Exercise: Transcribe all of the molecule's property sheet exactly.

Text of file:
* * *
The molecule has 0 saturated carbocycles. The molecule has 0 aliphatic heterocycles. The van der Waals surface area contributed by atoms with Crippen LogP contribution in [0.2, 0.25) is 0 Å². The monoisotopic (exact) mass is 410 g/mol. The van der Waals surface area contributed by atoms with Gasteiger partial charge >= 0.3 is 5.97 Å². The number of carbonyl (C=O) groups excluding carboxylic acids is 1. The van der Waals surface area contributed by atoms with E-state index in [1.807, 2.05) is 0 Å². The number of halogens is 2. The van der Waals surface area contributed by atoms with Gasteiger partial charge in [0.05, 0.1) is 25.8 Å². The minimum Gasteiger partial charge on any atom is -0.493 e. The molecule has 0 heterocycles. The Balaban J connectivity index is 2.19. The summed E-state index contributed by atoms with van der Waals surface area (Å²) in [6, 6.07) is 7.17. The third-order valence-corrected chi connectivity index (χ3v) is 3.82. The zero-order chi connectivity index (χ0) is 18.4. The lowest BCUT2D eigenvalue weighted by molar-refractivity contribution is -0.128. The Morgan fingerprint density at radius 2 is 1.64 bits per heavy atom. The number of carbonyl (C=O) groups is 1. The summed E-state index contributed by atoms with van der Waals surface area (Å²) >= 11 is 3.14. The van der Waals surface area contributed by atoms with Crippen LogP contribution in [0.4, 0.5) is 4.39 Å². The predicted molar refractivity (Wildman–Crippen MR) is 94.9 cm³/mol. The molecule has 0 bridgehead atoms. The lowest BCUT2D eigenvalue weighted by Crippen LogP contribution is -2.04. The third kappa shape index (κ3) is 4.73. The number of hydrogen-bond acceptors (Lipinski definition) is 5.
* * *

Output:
The molecule has 0 saturated carbocycles. The molecule has 0 aliphatic heterocycles. The van der Waals surface area contributed by atoms with Crippen LogP contribution in [0.2, 0.25) is 0 Å². The monoisotopic (exact) mass is 410 g/mol. The van der Waals surface area contributed by atoms with Gasteiger partial charge >= 0.3 is 5.97 Å². The number of carbonyl (C=O) groups excluding carboxylic acids is 1. The van der Waals surface area contributed by atoms with E-state index in [1.807, 2.05) is 0 Å². The number of halogens is 2. The van der Waals surface area contributed by atoms with Gasteiger partial charge in [0.05, 0.1) is 25.8 Å². The minimum Gasteiger partial charge on any atom is -0.493 e. The molecule has 0 heterocycles. The Balaban J connectivity index is 2.19. The summed E-state index contributed by atoms with van der Waals surface area (Å²) in [6, 6.07) is 7.17. The third-order valence-corrected chi connectivity index (χ3v) is 3.82. The zero-order chi connectivity index (χ0) is 18.4. The lowest BCUT2D eigenvalue weighted by molar-refractivity contribution is -0.128. The Morgan fingerprint density at radius 2 is 1.64 bits per heavy atom. The number of carbonyl (C=O) groups is 1. The summed E-state index contributed by atoms with van der Waals surface area (Å²) >= 11 is 3.14. The van der Waals surface area contributed by atoms with Crippen LogP contribution in [0.4, 0.5) is 4.39 Å². The predicted molar refractivity (Wildman–Crippen MR) is 94.9 cm³/mol. The molecule has 0 bridgehead atoms. The lowest BCUT2D eigenvalue weighted by Crippen LogP contribution is -2.04. The third kappa shape index (κ3) is 4.73. The number of hydrogen-bond acceptors (Lipinski definition) is 5.